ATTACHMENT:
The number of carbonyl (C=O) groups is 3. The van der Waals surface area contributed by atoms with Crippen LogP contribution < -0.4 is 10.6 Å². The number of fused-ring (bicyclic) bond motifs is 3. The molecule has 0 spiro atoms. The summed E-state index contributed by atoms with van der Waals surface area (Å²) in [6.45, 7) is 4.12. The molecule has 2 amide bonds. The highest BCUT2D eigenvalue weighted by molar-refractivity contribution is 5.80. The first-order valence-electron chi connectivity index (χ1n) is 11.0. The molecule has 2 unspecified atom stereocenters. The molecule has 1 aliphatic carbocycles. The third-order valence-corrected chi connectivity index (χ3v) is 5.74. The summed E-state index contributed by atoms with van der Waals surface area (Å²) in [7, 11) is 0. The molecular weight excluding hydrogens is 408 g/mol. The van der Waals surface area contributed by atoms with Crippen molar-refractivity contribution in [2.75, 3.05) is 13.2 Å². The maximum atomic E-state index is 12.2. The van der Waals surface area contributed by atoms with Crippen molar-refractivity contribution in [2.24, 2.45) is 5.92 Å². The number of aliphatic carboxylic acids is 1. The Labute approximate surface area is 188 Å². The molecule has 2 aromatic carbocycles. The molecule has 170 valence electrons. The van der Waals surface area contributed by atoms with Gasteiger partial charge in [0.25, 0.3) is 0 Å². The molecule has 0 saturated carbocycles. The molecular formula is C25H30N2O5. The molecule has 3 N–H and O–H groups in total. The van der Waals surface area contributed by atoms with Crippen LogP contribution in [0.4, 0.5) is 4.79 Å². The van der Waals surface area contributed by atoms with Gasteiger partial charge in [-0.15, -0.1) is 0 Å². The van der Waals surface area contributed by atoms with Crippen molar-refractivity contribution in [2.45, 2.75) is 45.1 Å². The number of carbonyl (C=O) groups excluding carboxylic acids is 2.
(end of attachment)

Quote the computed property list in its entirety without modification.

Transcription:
The number of carbonyl (C=O) groups is 3. The van der Waals surface area contributed by atoms with Crippen LogP contribution < -0.4 is 10.6 Å². The number of fused-ring (bicyclic) bond motifs is 3. The molecule has 0 spiro atoms. The summed E-state index contributed by atoms with van der Waals surface area (Å²) in [6.45, 7) is 4.12. The molecule has 2 amide bonds. The highest BCUT2D eigenvalue weighted by molar-refractivity contribution is 5.80. The first-order valence-electron chi connectivity index (χ1n) is 11.0. The molecule has 2 unspecified atom stereocenters. The molecule has 1 aliphatic carbocycles. The third-order valence-corrected chi connectivity index (χ3v) is 5.74. The summed E-state index contributed by atoms with van der Waals surface area (Å²) in [7, 11) is 0. The molecular weight excluding hydrogens is 408 g/mol. The van der Waals surface area contributed by atoms with Crippen molar-refractivity contribution in [2.75, 3.05) is 13.2 Å². The maximum atomic E-state index is 12.2. The van der Waals surface area contributed by atoms with Crippen molar-refractivity contribution in [2.24, 2.45) is 5.92 Å². The number of aliphatic carboxylic acids is 1. The Labute approximate surface area is 188 Å². The molecule has 2 aromatic carbocycles. The molecule has 170 valence electrons. The van der Waals surface area contributed by atoms with Gasteiger partial charge in [0.25, 0.3) is 0 Å². The molecule has 0 saturated carbocycles. The molecular formula is C25H30N2O5. The molecule has 3 N–H and O–H groups in total. The van der Waals surface area contributed by atoms with Crippen LogP contribution in [0.4, 0.5) is 4.79 Å². The van der Waals surface area contributed by atoms with Gasteiger partial charge in [-0.15, -0.1) is 0 Å². The van der Waals surface area contributed by atoms with Crippen molar-refractivity contribution in [2.45, 2.75) is 45.1 Å². The number of carbonyl (C=O) groups excluding carboxylic acids is 2.